Influenza definitions

The FluWatch report is compiled from a number of data sources. Surveillance information contained in the weekly reports is a reflection of the surveillance data available to FluWatch at the time of production. Delays in reporting of data may cause data to change retrospectively.

The FluWatch report is compiled from a number of data sources. Surveillance information contained in the weekly reports is a reflection of the surveillance data available to FluWatch at the time of production. Delays in reporting of data may cause data to change retrospectively.

Influenza/Influenza-like Illness (ILI) Activity

Influenza/ILI activity levels, as represented on the map, are assigned and reported by Provincial and Territorial Ministries of Health, based on laboratory confirmations, primary care consultations for ILI and reported outbreaks. ILI data may be reported through sentinel physicians, emergency room visits or health line telephone calls, and the determination of an increase is based on the assessment of the provincial/territorial epidemiologist. Maps from previous weeks, including any retrospective updates, are available in the mapping feature found in the Weekly Influenza Reports.

Influenza/ILI Activity Level definitions

1 = No activity: no laboratory-confirmed influenza detections in the reporting week, however, sporadically occurring ILI may be reported

2 = Sporadic: sporadically occurring ILI and lab confirmed influenza detection(s) with no outbreaks detected within the influenza surveillance region Footnote  

3 = Localized:

  1. evidence of increased ILIFootnote * and
  2. lab confirmed influenza detection(s) together with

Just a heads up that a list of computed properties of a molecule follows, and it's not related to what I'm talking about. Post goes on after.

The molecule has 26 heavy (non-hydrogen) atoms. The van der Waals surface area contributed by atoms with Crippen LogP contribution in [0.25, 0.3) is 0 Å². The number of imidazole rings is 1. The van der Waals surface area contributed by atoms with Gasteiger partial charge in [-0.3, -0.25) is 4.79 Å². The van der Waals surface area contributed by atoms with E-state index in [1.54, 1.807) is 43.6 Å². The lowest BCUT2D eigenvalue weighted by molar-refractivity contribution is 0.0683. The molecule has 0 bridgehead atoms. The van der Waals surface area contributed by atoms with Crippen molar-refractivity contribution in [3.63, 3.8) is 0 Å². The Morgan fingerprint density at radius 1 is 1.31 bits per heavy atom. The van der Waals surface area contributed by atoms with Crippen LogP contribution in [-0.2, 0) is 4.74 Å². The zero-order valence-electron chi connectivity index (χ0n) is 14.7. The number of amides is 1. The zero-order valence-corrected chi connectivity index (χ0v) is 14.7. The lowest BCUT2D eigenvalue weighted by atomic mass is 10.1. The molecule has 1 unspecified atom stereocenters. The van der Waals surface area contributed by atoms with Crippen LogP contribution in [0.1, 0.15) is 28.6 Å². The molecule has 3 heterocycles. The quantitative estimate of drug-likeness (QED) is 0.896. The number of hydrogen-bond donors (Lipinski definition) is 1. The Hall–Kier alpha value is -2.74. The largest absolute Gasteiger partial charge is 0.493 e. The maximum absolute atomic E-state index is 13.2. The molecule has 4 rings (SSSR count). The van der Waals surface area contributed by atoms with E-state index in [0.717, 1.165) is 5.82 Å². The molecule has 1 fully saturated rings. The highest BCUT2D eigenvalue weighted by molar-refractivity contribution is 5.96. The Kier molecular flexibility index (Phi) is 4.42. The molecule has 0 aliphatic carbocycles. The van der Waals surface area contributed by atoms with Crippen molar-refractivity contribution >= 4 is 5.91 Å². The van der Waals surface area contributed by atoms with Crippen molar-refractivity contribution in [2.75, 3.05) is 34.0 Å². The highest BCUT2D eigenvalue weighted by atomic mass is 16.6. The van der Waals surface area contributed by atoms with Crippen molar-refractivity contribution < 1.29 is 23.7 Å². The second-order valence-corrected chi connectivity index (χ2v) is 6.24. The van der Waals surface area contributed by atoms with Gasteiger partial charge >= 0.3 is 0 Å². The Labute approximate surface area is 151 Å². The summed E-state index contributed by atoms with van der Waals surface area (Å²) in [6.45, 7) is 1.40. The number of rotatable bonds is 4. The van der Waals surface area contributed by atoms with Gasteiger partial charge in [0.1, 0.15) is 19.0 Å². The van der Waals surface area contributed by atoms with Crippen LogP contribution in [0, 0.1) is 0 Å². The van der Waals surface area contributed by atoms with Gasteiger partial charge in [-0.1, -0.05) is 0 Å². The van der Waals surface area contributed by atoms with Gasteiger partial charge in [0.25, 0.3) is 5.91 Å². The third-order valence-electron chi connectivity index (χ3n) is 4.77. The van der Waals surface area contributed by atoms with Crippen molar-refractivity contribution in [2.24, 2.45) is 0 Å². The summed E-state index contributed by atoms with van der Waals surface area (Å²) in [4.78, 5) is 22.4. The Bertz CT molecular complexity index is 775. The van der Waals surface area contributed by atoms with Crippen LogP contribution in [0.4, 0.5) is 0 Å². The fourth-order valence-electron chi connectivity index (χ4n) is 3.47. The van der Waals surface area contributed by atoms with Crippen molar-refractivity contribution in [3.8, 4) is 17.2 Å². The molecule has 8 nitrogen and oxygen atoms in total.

3. outbreaks in schools, hospitals, residential institutions and/or other types of facilities occurring in less than 50% of the influenza surveillance region Footnote  

4 = Widespread:

  1. evidence of increased ILIFootnote * and
  2. lab confirmed influenza detection(s) together with
  3. outbreaks in schools, hospitals, residential institutions and/or other types of facilities occurring in greater than or equal to 50% of the influenza surveillance region Footnote

Note: ILI data may be reported through sentinel physicians, emergency room visits or health line telephone calls.

Laboratory-Confirmed Influenza Detections

Provincial, regional and some hospital laboratories report the weekly number of tests and detections of influenza and other respiratory viruses. Provincial public health laboratories submit demographic information for cases of influenza. This case-level data represents a subset of influenza detections reported through aggregate reporting. Specimens from NT, YT, and NU are sent to reference laboratories in the provinces for testing. Cumulative data includes updates to previous weeks. Discrepancies in values in Figures 2 and 3 may be attributable to differing data sources.

Syndromic/Influenza-like Illness Surveillance

FluWatch maintains a network of primary care practitioners who report the weekly proportion of ILI cases seen in their practice. Independent sentinel networks in BC, AB, and SK compile their data for reporting to FluWatch. Not all sentinel physicians report every week.